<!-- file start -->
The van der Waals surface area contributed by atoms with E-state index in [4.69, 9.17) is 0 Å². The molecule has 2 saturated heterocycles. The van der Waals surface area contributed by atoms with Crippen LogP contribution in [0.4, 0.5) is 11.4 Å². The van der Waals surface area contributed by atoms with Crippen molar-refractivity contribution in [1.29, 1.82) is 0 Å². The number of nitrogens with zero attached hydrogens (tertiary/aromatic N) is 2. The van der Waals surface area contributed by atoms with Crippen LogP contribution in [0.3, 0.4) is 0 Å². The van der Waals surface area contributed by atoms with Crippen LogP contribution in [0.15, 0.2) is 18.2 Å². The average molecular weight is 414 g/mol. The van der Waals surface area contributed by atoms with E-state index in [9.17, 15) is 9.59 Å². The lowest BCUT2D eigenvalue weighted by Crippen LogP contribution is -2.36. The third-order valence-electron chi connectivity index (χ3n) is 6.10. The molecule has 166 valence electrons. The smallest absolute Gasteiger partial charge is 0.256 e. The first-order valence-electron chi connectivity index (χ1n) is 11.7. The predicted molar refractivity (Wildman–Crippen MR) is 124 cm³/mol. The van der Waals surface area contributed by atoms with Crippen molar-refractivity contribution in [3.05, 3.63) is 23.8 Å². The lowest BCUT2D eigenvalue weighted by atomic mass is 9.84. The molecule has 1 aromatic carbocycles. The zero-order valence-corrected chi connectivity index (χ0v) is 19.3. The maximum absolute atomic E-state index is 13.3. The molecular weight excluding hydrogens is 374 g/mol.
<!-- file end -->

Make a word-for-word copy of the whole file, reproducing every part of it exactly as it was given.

The van der Waals surface area contributed by atoms with E-state index in [4.69, 9.17) is 0 Å². The molecule has 2 saturated heterocycles. The van der Waals surface area contributed by atoms with Crippen LogP contribution in [0.4, 0.5) is 11.4 Å². The van der Waals surface area contributed by atoms with Crippen molar-refractivity contribution in [1.29, 1.82) is 0 Å². The number of nitrogens with zero attached hydrogens (tertiary/aromatic N) is 2. The van der Waals surface area contributed by atoms with Crippen LogP contribution in [0.3, 0.4) is 0 Å². The van der Waals surface area contributed by atoms with Crippen LogP contribution in [0.15, 0.2) is 18.2 Å². The average molecular weight is 414 g/mol. The van der Waals surface area contributed by atoms with E-state index in [9.17, 15) is 9.59 Å². The lowest BCUT2D eigenvalue weighted by Crippen LogP contribution is -2.36. The third-order valence-electron chi connectivity index (χ3n) is 6.10. The molecule has 166 valence electrons. The smallest absolute Gasteiger partial charge is 0.256 e. The first-order valence-electron chi connectivity index (χ1n) is 11.7. The predicted molar refractivity (Wildman–Crippen MR) is 124 cm³/mol. The van der Waals surface area contributed by atoms with Crippen molar-refractivity contribution in [3.05, 3.63) is 23.8 Å². The lowest BCUT2D eigenvalue weighted by atomic mass is 9.84. The molecule has 1 aromatic carbocycles. The zero-order valence-corrected chi connectivity index (χ0v) is 19.3. The maximum absolute atomic E-state index is 13.3. The molecular weight excluding hydrogens is 374 g/mol.